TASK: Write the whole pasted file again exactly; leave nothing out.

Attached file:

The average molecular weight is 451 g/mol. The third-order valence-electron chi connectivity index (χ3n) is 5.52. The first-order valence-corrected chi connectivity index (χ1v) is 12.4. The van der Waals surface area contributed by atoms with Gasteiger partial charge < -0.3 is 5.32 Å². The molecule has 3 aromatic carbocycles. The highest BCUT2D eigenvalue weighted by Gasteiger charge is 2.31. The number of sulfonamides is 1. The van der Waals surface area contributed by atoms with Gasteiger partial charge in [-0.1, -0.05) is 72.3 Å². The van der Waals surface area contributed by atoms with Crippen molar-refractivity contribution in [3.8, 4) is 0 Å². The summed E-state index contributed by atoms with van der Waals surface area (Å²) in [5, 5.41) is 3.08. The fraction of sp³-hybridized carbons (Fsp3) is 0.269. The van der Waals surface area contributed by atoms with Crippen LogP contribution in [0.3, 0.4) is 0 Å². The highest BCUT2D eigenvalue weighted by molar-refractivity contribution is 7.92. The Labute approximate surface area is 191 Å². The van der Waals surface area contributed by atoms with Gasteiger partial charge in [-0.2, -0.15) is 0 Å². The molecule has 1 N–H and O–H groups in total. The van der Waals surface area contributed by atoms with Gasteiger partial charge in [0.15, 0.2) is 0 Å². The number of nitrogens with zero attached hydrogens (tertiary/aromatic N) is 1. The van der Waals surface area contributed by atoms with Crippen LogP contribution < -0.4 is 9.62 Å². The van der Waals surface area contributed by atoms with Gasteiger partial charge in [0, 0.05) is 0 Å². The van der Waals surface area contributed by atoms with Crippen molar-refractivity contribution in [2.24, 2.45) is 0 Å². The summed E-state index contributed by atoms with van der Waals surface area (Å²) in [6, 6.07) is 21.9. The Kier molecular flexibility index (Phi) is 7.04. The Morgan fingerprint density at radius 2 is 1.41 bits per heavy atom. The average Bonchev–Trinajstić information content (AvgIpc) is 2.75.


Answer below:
The average molecular weight is 451 g/mol. The third-order valence-electron chi connectivity index (χ3n) is 5.52. The first-order valence-corrected chi connectivity index (χ1v) is 12.4. The van der Waals surface area contributed by atoms with Gasteiger partial charge < -0.3 is 5.32 Å². The molecule has 3 aromatic carbocycles. The highest BCUT2D eigenvalue weighted by Gasteiger charge is 2.31. The number of sulfonamides is 1. The van der Waals surface area contributed by atoms with Gasteiger partial charge in [-0.1, -0.05) is 72.3 Å². The van der Waals surface area contributed by atoms with Crippen molar-refractivity contribution in [3.8, 4) is 0 Å². The summed E-state index contributed by atoms with van der Waals surface area (Å²) in [5, 5.41) is 3.08. The fraction of sp³-hybridized carbons (Fsp3) is 0.269. The van der Waals surface area contributed by atoms with Crippen LogP contribution in [0.3, 0.4) is 0 Å². The highest BCUT2D eigenvalue weighted by molar-refractivity contribution is 7.92. The Labute approximate surface area is 191 Å². The van der Waals surface area contributed by atoms with Gasteiger partial charge in [-0.2, -0.15) is 0 Å². The molecule has 1 N–H and O–H groups in total. The van der Waals surface area contributed by atoms with Gasteiger partial charge in [0.15, 0.2) is 0 Å². The number of nitrogens with zero attached hydrogens (tertiary/aromatic N) is 1. The van der Waals surface area contributed by atoms with Crippen LogP contribution < -0.4 is 9.62 Å². The van der Waals surface area contributed by atoms with Gasteiger partial charge in [0, 0.05) is 0 Å². The van der Waals surface area contributed by atoms with Crippen molar-refractivity contribution in [2.24, 2.45) is 0 Å². The summed E-state index contributed by atoms with van der Waals surface area (Å²) in [6, 6.07) is 21.9. The Kier molecular flexibility index (Phi) is 7.04. The Morgan fingerprint density at radius 2 is 1.41 bits per heavy atom. The average Bonchev–Trinajstić information content (AvgIpc) is 2.75.